"laestadian, apostolic, gay, lgbtq, ex-oalc, ex-llc, llc, oalc, bunner" LEARNING TO LIVE FREE: Something About Mary

Tuesday, November 16, 2004

Something About Mary

I've been musing about Mary. Did you know that Lapp Mary, the woman through whom Laestadius found enlightenment, was actually named Milla? He met her in a parish in Asele, Sweden when he was 44 years old (and the father of 15 children with his wife Britta). Milla was 31, unmarried, a Sami, a Lutheran, a member of the Readers (devoted to self-study of the Bible), and passionately spiritual.

Why did he call her Mary? Did he wish to evoke Mary, mother of Jesus? Or was this skilled mythographer attempting to draw on something even older and more meaningful to the pagan Sami: the power of the feminine divine. If so, it would not be the only way in which Laestadius incorporated Sami traditions into his new religion.

In the history of humanity, goddess worship is the very earliest, symbolized in the Venus of Willendorf around 3,000 BCE. Later, she was revered as Inanna in ancient Sumeria, Ishtar in Babylon, Anat in Canaan, Isis in Egypt and Aphrodite in Greece. According to Joseph Campbell, remarkably similar stories of the sacred feminine are common to all cultures. For the ancients, The Great Mother was the Earth, growth, fertility, death and regeneration, and experienced in the flowers and trees, moon and ocean, cycles of life and nature. She was life itself.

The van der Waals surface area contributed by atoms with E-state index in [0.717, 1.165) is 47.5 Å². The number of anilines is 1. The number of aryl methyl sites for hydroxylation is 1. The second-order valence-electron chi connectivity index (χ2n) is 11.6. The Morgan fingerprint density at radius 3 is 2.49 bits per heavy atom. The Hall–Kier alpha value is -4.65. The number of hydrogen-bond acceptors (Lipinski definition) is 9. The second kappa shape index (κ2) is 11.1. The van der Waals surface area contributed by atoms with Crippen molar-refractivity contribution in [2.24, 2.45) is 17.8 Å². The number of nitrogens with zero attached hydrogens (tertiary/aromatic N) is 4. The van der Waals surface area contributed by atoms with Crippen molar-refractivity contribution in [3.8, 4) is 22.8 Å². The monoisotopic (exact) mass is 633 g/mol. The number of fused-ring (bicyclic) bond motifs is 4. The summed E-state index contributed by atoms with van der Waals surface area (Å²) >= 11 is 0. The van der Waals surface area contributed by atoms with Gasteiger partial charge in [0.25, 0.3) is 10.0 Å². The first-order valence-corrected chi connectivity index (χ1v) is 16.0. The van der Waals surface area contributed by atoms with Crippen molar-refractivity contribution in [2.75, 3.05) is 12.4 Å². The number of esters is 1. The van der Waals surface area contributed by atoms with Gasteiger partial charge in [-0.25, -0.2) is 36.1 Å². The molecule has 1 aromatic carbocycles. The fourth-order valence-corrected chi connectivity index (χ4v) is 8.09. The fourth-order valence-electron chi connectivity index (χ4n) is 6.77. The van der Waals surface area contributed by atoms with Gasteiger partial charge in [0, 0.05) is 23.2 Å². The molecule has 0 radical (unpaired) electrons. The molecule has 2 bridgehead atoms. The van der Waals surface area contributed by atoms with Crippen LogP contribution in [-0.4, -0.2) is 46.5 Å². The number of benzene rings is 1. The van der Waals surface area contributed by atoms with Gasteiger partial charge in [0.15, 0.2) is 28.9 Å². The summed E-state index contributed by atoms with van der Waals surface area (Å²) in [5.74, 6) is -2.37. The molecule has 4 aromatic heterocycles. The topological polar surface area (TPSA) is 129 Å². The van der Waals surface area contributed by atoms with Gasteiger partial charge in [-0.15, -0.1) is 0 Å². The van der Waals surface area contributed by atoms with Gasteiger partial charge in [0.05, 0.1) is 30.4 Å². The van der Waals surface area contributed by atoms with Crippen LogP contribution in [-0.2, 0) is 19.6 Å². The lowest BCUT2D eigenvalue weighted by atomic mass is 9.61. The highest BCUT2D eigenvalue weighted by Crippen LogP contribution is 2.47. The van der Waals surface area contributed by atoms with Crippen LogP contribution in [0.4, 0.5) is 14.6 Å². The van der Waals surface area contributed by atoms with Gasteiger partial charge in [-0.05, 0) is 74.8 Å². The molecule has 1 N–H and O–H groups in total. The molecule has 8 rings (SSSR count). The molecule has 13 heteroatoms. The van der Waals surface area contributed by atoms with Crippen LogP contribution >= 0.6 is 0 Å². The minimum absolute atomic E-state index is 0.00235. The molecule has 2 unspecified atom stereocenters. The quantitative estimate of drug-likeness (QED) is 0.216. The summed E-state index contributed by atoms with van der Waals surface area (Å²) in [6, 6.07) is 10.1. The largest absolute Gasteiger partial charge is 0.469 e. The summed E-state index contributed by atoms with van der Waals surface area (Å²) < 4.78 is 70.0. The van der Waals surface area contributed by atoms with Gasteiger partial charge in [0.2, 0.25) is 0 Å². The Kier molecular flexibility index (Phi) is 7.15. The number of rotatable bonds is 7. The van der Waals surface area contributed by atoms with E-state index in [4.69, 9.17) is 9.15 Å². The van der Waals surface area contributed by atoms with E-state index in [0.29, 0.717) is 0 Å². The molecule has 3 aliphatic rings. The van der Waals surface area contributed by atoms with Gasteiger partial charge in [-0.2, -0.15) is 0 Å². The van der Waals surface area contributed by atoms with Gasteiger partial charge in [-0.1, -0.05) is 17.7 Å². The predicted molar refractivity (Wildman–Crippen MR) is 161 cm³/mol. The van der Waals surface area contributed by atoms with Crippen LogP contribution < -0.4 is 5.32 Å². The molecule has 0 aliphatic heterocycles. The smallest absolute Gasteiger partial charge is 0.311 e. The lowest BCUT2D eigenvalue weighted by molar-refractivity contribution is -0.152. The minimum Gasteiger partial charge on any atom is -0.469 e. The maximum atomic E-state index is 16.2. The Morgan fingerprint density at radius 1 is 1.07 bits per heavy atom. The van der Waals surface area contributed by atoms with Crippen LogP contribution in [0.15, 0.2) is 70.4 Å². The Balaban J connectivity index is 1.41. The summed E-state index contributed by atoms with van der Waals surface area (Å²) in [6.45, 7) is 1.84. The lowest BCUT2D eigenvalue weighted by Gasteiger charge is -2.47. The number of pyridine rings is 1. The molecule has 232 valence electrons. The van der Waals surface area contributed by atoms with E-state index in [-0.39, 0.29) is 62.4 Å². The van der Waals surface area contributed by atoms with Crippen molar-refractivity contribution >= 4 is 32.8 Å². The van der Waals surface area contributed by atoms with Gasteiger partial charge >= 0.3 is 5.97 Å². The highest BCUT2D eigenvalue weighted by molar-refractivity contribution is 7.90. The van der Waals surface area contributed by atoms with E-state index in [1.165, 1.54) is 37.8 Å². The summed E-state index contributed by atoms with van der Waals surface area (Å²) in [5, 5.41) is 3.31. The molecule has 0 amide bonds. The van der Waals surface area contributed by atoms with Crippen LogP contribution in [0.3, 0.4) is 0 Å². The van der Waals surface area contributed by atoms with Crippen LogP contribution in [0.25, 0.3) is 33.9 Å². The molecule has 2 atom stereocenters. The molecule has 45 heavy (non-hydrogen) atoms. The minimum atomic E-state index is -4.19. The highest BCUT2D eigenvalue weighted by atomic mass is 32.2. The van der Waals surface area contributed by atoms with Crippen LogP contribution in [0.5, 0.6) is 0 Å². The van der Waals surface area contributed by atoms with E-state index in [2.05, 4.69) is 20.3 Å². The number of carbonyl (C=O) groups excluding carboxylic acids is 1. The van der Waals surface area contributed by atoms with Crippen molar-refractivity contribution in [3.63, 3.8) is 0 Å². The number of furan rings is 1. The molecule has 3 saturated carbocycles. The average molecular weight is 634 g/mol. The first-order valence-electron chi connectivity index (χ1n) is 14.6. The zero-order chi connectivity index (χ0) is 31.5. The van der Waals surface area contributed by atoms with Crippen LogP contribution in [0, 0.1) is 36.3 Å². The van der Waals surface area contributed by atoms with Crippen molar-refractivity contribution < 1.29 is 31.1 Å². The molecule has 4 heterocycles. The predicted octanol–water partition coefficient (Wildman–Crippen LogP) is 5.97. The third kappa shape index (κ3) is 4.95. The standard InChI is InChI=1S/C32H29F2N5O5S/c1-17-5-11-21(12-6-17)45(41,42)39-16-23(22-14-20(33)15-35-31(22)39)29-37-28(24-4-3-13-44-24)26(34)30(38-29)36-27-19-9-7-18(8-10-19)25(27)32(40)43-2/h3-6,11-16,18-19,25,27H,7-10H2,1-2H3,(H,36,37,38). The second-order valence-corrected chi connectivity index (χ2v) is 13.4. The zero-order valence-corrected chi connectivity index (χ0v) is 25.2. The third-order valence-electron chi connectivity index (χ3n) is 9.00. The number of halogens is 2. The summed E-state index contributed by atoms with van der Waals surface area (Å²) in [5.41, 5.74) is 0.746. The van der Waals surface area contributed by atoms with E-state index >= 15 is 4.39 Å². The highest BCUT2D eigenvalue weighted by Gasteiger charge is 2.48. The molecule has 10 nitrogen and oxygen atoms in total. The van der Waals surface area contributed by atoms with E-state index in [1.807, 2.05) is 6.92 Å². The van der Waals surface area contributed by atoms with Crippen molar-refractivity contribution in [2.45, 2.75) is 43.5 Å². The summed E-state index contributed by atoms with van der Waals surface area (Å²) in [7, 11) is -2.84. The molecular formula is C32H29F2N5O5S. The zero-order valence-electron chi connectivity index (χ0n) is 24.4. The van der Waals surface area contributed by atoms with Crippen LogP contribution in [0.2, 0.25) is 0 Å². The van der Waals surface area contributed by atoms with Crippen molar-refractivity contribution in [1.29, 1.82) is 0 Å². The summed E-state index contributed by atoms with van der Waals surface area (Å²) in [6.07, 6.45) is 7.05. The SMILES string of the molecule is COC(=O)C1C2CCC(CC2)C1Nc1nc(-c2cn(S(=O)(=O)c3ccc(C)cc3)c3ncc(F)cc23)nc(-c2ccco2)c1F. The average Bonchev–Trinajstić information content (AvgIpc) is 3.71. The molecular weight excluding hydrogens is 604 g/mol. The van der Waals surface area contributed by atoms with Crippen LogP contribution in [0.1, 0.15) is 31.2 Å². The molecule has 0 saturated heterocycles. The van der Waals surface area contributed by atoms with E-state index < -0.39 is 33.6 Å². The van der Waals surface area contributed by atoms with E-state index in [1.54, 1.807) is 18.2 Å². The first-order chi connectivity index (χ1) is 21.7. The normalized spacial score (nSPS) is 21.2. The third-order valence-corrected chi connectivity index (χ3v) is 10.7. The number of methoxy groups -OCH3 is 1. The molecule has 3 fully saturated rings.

Even as monotheism and patriarchal religions gained sway (often at the point of a spear), goddesses like Ashera, Ishtar or Anat retained a great following among the Israelites, particularly among women. (See Jeremiah 44:15-19). With Christianity came a retelling of an ancient tale of the goddess and her divine child who is sacrificed and reborn. As Hans Kung wrote in "On Being a Christian," the Virgin Birth is a "collection of largely uncertain, mutually contradictory, strongly legendary" narratives. Yet it has a power, metaphorically, that cannot be overestimated.